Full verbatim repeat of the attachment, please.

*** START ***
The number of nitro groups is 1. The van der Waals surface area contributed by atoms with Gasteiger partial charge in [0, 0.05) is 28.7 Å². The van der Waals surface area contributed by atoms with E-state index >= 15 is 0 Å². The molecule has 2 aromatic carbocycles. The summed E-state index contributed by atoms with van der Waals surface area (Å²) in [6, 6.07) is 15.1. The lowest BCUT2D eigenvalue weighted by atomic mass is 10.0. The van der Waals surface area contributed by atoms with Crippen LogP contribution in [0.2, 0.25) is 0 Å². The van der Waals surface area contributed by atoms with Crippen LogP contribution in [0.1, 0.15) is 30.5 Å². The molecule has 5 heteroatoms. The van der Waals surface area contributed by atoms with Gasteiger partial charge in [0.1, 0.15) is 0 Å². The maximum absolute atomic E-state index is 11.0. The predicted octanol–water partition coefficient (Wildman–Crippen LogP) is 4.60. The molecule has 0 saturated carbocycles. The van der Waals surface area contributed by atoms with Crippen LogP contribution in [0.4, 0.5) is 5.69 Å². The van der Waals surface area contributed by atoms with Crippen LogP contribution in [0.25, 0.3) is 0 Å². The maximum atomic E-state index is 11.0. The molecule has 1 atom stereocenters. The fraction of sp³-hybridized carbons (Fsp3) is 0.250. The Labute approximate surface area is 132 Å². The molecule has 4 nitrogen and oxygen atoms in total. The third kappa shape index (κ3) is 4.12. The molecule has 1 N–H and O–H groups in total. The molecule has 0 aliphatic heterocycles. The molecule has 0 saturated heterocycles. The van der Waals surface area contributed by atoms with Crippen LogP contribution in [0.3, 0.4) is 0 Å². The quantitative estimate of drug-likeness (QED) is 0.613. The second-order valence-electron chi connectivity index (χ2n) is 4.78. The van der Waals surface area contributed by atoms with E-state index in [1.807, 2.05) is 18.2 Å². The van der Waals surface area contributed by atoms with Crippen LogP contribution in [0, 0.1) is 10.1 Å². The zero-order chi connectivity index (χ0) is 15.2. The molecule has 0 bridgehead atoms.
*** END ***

The number of nitro groups is 1. The van der Waals surface area contributed by atoms with Gasteiger partial charge in [0, 0.05) is 28.7 Å². The van der Waals surface area contributed by atoms with E-state index >= 15 is 0 Å². The molecule has 2 aromatic carbocycles. The summed E-state index contributed by atoms with van der Waals surface area (Å²) in [6, 6.07) is 15.1. The lowest BCUT2D eigenvalue weighted by atomic mass is 10.0. The van der Waals surface area contributed by atoms with Crippen LogP contribution in [0.2, 0.25) is 0 Å². The van der Waals surface area contributed by atoms with Crippen LogP contribution in [0.1, 0.15) is 30.5 Å². The molecule has 5 heteroatoms. The van der Waals surface area contributed by atoms with Gasteiger partial charge in [0.1, 0.15) is 0 Å². The maximum absolute atomic E-state index is 11.0. The predicted octanol–water partition coefficient (Wildman–Crippen LogP) is 4.60. The molecule has 0 saturated carbocycles. The van der Waals surface area contributed by atoms with Crippen LogP contribution in [0.4, 0.5) is 5.69 Å². The van der Waals surface area contributed by atoms with Crippen LogP contribution in [0.25, 0.3) is 0 Å². The maximum atomic E-state index is 11.0. The molecule has 1 atom stereocenters. The fraction of sp³-hybridized carbons (Fsp3) is 0.250. The Labute approximate surface area is 132 Å². The molecule has 4 nitrogen and oxygen atoms in total. The third kappa shape index (κ3) is 4.12. The molecule has 1 N–H and O–H groups in total. The molecule has 0 aliphatic heterocycles. The molecule has 0 saturated heterocycles. The van der Waals surface area contributed by atoms with Crippen LogP contribution in [0.3, 0.4) is 0 Å². The quantitative estimate of drug-likeness (QED) is 0.613. The second-order valence-electron chi connectivity index (χ2n) is 4.78. The van der Waals surface area contributed by atoms with E-state index in [1.807, 2.05) is 18.2 Å². The van der Waals surface area contributed by atoms with Crippen LogP contribution in [0, 0.1) is 10.1 Å². The zero-order chi connectivity index (χ0) is 15.2. The molecule has 0 bridgehead atoms.